Why There's No Guarantee on Contingency Searches

The best guarantee a company can receive is when a firm works on a contingency basis. If we are not successful in our search work, then the customer pays nothing.

Contingency work is the ultimate service guarantee because we accept all the financial risks and we absorb the cost of the lost hours, telephone bills, postage, support staff and administrative time.

Statistics indicate that the average recruiter invests between $9K -$12K on every search. Even when we have located the candidates you want to see, we absorb losses resulting from multiple firms working on the same assignment, internal referrals, social media, internal promotions, applicants on company websites, job board posting, hiring freezes and other potential deal breakers. Who could ask for a better guarantee than that?

Most of our clients think we sell people. We don't. What we do sell is a service that locates, screens and presents candidates for our client's evaluation. We cannot guarantee that which we do not sell. We sell a recruiting and referral service which is guaranteed by our contingency arrangement. We cannot guarantee the client's hiring decision, work environment, orientation, training and management abilities. If we don't perform, the client doesn't pay. Sometimes we do perform, but the client still doesn't pay because of freezes, approvals, dual referrals,etc.

Here are two areas in which our clients receive monetary value from our services:

1.) During the recruiting process we save time and money by doing the endless task of finding the right candidate while our clients' managers and others involved in the process are paying attention to their business.

2.) Our clients make money from our efforts based on the money generated for the corporation by the people we place there. Corporations expect a four to five times return on the salary they are paying. The salary is based on the ability of the position to return money to the company, not the person.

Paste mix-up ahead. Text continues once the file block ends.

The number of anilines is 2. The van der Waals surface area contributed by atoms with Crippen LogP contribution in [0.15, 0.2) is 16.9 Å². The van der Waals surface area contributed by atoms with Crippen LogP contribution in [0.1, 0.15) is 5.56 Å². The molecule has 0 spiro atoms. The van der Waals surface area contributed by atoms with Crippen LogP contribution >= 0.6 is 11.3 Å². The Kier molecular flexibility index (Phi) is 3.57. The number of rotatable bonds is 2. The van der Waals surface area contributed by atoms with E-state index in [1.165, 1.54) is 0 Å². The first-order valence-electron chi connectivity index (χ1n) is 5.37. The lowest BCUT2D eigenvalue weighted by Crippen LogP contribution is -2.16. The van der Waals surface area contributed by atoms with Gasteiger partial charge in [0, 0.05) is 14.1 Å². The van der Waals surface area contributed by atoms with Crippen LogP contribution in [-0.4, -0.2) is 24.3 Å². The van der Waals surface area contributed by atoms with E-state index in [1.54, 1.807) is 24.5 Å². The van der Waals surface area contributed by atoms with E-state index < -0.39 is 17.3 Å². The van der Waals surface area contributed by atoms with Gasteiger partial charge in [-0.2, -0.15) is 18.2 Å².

Our involvement with the candidate is only during the recruitment process. Once the client has made a hiring decision, they have indicated to us that our service has been successfully rendered. After that point, we cannot be held responsible for the retention of one of their employees. If we are going to be linked with the candidate after he or she becomes an employee, then we should be paid for the employee's performance as opposed to an agreement which has us pay for that employee's non-performance.

We are either irrevocably linked to that employee, or we are not. If I am linked to, and financially responsible for this candidate's performance, then I will guarantee him for a period of one year. At the end of that year and on every succeeding anniversary date, you send me another check for the fee you have paid which will represent my portion of my candidate's successful performance. 

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Tags: Agency Recruiting

Comment by PAUL FOREL on March 31, 2014 at 8:38pm

Edward,

"Our involvement with the candidate is only during the recruitment process. Once the client has made a hiring decision, they have indicated to us that our service has been successfully rendered. After that point, we cannot be held responsible for the retention of one of their employees."

So you don't provide a 'Guarantee', typically 30/60/90 days?

Comment by Edward N. Woycenko on April 1, 2014 at 9:07am

Paul,

When I send this document to a prospective client, all talk of a guarantee usually comes to an end.  Usually agreements favor the creator of the document, which makes most company fee agreements totally favor the company.  I have never had a company come up with a logical argument to the reasoning behind this no guarantee policy.  I have had companies insist on a guarantee, which leads to a different conversation as to what is important, hiring the right person, or guaranteeing their decision. If the guarantee is that important to the company, then they need to put skin in the game and the conversation should move to an engagement fee discussion which has the company share the risk.  

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